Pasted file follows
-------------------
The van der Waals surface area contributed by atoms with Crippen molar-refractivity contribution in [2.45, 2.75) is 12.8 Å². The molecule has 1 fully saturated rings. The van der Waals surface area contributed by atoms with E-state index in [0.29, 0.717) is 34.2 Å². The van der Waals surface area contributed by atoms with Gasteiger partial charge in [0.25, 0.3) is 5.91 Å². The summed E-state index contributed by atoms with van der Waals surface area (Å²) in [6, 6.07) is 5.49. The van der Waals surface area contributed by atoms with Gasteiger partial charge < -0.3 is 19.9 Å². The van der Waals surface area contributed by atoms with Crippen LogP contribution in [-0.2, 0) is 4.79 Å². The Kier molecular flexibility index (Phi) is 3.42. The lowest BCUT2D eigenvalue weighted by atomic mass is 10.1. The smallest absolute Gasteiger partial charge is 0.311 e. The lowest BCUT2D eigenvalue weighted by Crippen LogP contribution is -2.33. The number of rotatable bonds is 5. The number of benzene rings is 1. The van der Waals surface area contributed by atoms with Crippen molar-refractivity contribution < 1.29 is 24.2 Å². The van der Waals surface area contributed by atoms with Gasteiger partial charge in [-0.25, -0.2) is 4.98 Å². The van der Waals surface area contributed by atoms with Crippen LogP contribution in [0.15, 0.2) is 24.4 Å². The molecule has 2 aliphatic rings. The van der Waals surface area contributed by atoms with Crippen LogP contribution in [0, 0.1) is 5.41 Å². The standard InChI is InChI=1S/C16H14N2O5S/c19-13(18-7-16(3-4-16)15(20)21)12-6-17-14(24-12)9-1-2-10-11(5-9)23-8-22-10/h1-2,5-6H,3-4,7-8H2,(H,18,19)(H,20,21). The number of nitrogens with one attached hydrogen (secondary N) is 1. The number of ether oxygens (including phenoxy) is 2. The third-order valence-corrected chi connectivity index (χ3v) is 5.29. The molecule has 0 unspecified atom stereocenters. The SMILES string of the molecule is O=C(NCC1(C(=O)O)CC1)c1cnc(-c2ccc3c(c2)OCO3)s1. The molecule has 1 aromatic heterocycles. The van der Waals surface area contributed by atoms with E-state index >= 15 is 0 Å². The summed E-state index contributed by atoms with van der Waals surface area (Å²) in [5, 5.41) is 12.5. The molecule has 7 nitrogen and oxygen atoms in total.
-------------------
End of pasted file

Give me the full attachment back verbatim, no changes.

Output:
The van der Waals surface area contributed by atoms with Crippen molar-refractivity contribution in [2.45, 2.75) is 12.8 Å². The molecule has 1 fully saturated rings. The van der Waals surface area contributed by atoms with E-state index in [0.29, 0.717) is 34.2 Å². The van der Waals surface area contributed by atoms with Gasteiger partial charge in [0.25, 0.3) is 5.91 Å². The summed E-state index contributed by atoms with van der Waals surface area (Å²) in [6, 6.07) is 5.49. The van der Waals surface area contributed by atoms with Gasteiger partial charge < -0.3 is 19.9 Å². The van der Waals surface area contributed by atoms with Crippen LogP contribution in [-0.2, 0) is 4.79 Å². The Kier molecular flexibility index (Phi) is 3.42. The lowest BCUT2D eigenvalue weighted by atomic mass is 10.1. The smallest absolute Gasteiger partial charge is 0.311 e. The lowest BCUT2D eigenvalue weighted by Crippen LogP contribution is -2.33. The number of rotatable bonds is 5. The number of benzene rings is 1. The van der Waals surface area contributed by atoms with Crippen molar-refractivity contribution < 1.29 is 24.2 Å². The van der Waals surface area contributed by atoms with Gasteiger partial charge in [-0.25, -0.2) is 4.98 Å². The van der Waals surface area contributed by atoms with Crippen LogP contribution in [0.15, 0.2) is 24.4 Å². The molecule has 2 aliphatic rings. The van der Waals surface area contributed by atoms with Crippen LogP contribution in [0, 0.1) is 5.41 Å². The standard InChI is InChI=1S/C16H14N2O5S/c19-13(18-7-16(3-4-16)15(20)21)12-6-17-14(24-12)9-1-2-10-11(5-9)23-8-22-10/h1-2,5-6H,3-4,7-8H2,(H,18,19)(H,20,21). The number of nitrogens with one attached hydrogen (secondary N) is 1. The number of ether oxygens (including phenoxy) is 2. The third-order valence-corrected chi connectivity index (χ3v) is 5.29. The molecule has 0 unspecified atom stereocenters. The SMILES string of the molecule is O=C(NCC1(C(=O)O)CC1)c1cnc(-c2ccc3c(c2)OCO3)s1. The molecule has 1 aromatic heterocycles. The van der Waals surface area contributed by atoms with E-state index >= 15 is 0 Å². The summed E-state index contributed by atoms with van der Waals surface area (Å²) in [5, 5.41) is 12.5. The molecule has 7 nitrogen and oxygen atoms in total.